In this course, students will learn to use Green Screen technology to digitally create and perform short, personal stories that are told by using still and/or moving images, music and sound. Students will learn different types of stories and build confidence in language application and expression; as well as acquire and skillfully apply the POW + C-SPACE story creation method. Students will also improve performance skills, including emotional expression, facial expression and voice control, and develop a mindset of creating good stories. By the end of this course, students’ skills and abilities of listening, speaking, reading and writing, expression, communication, creativity and digital tools application will be immensely enhanced.



This STEAM study of astronomy incorporates the history, art, science, mathematics, and engineering of human interaction within the limitless universe. In this course, students will move from Earth through the solar system to our galaxy and beyond. Balancing the human stories, folktales, and myths explaining the sky with scientific discovery, students will participate in STEM activities exploring the scale of the solar system, moon systems, force and acceleration, rotation and revolution, and balloon rockets.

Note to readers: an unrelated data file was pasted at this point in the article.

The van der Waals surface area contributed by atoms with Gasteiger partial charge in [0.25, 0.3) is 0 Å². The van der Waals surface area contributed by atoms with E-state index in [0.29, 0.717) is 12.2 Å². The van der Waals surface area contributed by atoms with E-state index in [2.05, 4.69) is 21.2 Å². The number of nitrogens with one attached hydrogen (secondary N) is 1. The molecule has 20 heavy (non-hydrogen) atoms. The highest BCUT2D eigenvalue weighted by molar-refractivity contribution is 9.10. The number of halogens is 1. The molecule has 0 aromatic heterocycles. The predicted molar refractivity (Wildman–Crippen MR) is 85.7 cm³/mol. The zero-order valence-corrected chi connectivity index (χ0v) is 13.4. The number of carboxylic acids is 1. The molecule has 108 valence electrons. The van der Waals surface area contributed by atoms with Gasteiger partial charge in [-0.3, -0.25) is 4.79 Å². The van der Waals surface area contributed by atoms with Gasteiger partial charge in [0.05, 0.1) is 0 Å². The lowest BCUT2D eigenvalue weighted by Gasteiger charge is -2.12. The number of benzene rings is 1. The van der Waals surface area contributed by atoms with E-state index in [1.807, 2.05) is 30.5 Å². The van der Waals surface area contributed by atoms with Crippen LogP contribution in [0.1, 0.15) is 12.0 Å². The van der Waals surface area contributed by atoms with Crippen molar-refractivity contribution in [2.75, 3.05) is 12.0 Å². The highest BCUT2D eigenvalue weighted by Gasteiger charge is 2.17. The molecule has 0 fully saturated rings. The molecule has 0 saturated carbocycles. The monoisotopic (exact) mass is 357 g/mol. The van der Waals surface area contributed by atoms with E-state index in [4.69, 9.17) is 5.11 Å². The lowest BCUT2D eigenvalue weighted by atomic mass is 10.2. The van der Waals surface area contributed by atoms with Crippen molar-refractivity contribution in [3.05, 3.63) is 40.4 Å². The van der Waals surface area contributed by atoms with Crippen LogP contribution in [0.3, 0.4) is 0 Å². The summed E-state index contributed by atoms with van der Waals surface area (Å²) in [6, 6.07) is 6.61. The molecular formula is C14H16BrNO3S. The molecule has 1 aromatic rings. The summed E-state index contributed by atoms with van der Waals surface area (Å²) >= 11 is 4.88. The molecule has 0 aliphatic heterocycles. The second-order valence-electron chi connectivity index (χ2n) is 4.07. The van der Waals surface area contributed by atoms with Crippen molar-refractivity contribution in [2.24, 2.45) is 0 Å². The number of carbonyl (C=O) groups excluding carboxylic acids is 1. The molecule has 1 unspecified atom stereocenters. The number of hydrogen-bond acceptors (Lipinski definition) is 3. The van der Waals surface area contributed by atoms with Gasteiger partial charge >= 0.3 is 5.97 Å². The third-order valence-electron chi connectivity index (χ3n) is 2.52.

As astronomers, students will learn about constellations and design their own. They will participate in inquiry and research living conditions beyond the Earth’s atmosphere, comparing conditions on each planet and within spacecraft, including controlled environmental life support.  Students will explore such topics as dark matter, black holes, zero gravity, birth and death of a star, quasars, and more. Students will investigate the origin of space and the effect of human interaction with it over time, through which the principles of physics in astronomy will be learned. Within the context of astronomy, students will also work on projects of music, art and literature. Students’ English reading, writing and speaking ability will be improved while acquiring the STEAM knowledge and hands-on skills. 

World Geography(G2-3)

In this course, students will “travel around” all seven continents and explore the five core themes of geography, including location, place, human-environment interaction, movement, and region.  Students will learn about absolute and relative location. They will inquire as to the physical and human characteristics that lead to the development of cultures, including landforms, waterways, people, climate, languages, communication, and transportation. There will be interesting activities like five “Learning Stations” in the classroom, which will enrich students’ learning experience. In addition, students will engage in various STEAM activities, such as making maps of a certain area of the school, drawing posters to express the climate characteristics of different areas, and designing symbols to express their own cultures.